Dementia mainly affects older people, but it is not an inevitable part of aging. Still, it is fairly common in senior adults, resulting in it being one of the major causes of disability and dependency among their age group. It starts with simple forgetfulness, which will progress until your entire awareness becomes hazy.
As such, developing dementia is one of a business leader’s biggest fears. The disease can make you lose everything you’ve worked hard for because your memory is failing you. In addition, having dementia can make you vulnerable to scams by your own colleagues or even family members. Someone who will stop at nothing to get their hands on your assets may take advantage of your condition, making you sign papers that are actually property transfer documents disguised as something else.
Fortunately, you won’t be entirely helpless if you acquire dementia while still working as your company’s chairperson. A trustworthy elder law lawyer will allow you to protect your properties and assets, as well as your estate when the time of your passing comes. They can also help your family members arrange your healthcare requirements should you become fully dependent on them.
If you think you’re at risk of developing dementia in your old age, here’s how to protect your business from the potential losses it could create:
1. Increase Dementia Awareness in Your Workplace
The term “dementia” isn’t unheard of to most people, but not many actually understand it. Some use “dementia” and “Alzheimer’s disease” interchangeably, but Alzheimer’s is just the most common form of dementia.
There are twelve other forms of dementia. What all of them have in common are their memory-deteriorating capabilities. Apart from that, dementia, in all forms, can also alter thinking, behaviors, and the ability to perform daily activities.
Developing the early stages of dementia can still allow you to work normally. However, the disease tends to be stigmatized in the workplace. Sufferers are unwilling to talk about their condition for fear of being discriminated against or asked to discontinue working.
Hence, if you face the risk of acquiring the disease, increase your organization’s awareness about dementia. It will be helpful if you have fellow elderly colleagues or younger employees who might be at risk as well. Tell them how to seek help or treatment if they’re exhibiting symptoms. Early assessment and diagnosis can prevent problems that’ll affect one’s ability to work.
2. Secure a Durable Power of Attorney
There is no cure for dementia. If you develop Alzheimer’s disease, you’ll deal with a degenerative illness, the progress of which cannot be slowed down. The drug or non-drug treatments can only alleviate your symptoms.
Hence, you need to secure a durable power of attorney while you’re still sharp. It will allow your lawyer to make financial decisions on your behalf when you become incapacitated. They can work with your family members and business colleagues to prepare your financial documents whenever needed.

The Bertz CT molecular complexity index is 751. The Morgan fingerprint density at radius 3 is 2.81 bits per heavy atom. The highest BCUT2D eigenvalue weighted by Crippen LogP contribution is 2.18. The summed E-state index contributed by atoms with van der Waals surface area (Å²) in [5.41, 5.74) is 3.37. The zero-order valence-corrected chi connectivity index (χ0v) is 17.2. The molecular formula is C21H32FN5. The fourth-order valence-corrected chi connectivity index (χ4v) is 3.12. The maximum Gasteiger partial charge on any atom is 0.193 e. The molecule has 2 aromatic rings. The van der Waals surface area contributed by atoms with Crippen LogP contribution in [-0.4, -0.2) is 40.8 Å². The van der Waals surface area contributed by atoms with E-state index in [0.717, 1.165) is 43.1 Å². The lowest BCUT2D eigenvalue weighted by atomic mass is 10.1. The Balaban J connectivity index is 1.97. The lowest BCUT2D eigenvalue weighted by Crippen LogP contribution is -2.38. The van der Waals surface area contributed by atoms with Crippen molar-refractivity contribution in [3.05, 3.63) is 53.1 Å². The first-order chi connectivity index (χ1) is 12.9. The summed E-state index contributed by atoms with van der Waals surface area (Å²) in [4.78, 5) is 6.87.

3. Make Business Succession Plans
If you have heirs who will soon take ownership of your business, start transitioning them into the role. Doing so only when you start to become forgetful can cause problems. Even if you’re not at risk of dementia, still make business succession plans just in case a different disease affects you.
Ensure that your successors are trustworthy and qualified to lead your organization. People with dementia can be taken advantage of by their loved ones. If your instinct tells you that one of your heirs may cause problems, ask your lawyer what you can do. They’ll take measures to keep a problematic heir from accessing your business’s finances.
4. Protect Your Assets From Financial Exploitation
Aside from problematic heirs, dishonest employees or business partners can also take advantage of your condition. With your wits still intact, protect your assets from exploitation through your lawyer. They can identify and alert the people you trust about financial exploitation they might’ve missed. In addition, your lawyer can report fraudulent or any criminal activity involving your assets, allowing you and your trusted loved ones to prevent worse-case scenarios.
Preparing your business from your potential dementia may sound as if you’re being paranoid, but sometimes, early defensive measures are necessary. Considering that dementia is progressive and impossible to delay, it’s all you could do to protect your wealth and stay well away from dishonest predators. The disease may cause you to be helpless at times, but with a competent lawyer and trustworthy loved ones by your side, anyone who plans a ploy against you will not get their chance. So as early as now, even if you’re still perfectly healthy, start protecting your business.